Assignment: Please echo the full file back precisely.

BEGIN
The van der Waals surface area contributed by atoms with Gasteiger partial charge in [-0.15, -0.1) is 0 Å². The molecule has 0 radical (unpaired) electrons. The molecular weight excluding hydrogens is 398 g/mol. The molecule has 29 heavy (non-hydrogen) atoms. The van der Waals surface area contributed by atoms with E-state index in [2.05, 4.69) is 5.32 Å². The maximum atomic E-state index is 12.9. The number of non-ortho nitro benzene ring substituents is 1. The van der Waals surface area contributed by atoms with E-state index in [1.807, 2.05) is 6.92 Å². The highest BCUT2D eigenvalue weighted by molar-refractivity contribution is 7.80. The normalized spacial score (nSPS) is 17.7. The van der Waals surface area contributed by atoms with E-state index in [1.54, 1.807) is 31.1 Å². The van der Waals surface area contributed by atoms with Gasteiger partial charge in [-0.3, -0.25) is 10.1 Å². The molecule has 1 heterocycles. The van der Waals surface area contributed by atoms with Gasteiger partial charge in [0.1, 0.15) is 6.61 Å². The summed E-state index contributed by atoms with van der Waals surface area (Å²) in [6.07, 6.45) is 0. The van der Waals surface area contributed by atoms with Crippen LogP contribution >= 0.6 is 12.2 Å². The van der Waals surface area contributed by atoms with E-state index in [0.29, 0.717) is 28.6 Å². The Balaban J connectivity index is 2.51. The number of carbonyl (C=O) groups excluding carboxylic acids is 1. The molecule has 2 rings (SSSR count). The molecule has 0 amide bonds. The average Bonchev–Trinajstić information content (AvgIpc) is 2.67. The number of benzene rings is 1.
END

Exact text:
The van der Waals surface area contributed by atoms with Gasteiger partial charge in [-0.15, -0.1) is 0 Å². The molecule has 0 radical (unpaired) electrons. The molecular weight excluding hydrogens is 398 g/mol. The molecule has 29 heavy (non-hydrogen) atoms. The van der Waals surface area contributed by atoms with E-state index in [2.05, 4.69) is 5.32 Å². The maximum atomic E-state index is 12.9. The number of non-ortho nitro benzene ring substituents is 1. The van der Waals surface area contributed by atoms with E-state index in [1.807, 2.05) is 6.92 Å². The highest BCUT2D eigenvalue weighted by molar-refractivity contribution is 7.80. The normalized spacial score (nSPS) is 17.7. The van der Waals surface area contributed by atoms with E-state index in [1.54, 1.807) is 31.1 Å². The van der Waals surface area contributed by atoms with Gasteiger partial charge in [-0.3, -0.25) is 10.1 Å². The molecule has 1 heterocycles. The van der Waals surface area contributed by atoms with Gasteiger partial charge in [0.1, 0.15) is 6.61 Å². The summed E-state index contributed by atoms with van der Waals surface area (Å²) in [6.07, 6.45) is 0. The van der Waals surface area contributed by atoms with Crippen LogP contribution >= 0.6 is 12.2 Å². The van der Waals surface area contributed by atoms with E-state index in [0.29, 0.717) is 28.6 Å². The Balaban J connectivity index is 2.51. The number of carbonyl (C=O) groups excluding carboxylic acids is 1. The molecule has 2 rings (SSSR count). The molecule has 0 amide bonds. The average Bonchev–Trinajstić information content (AvgIpc) is 2.67. The number of benzene rings is 1.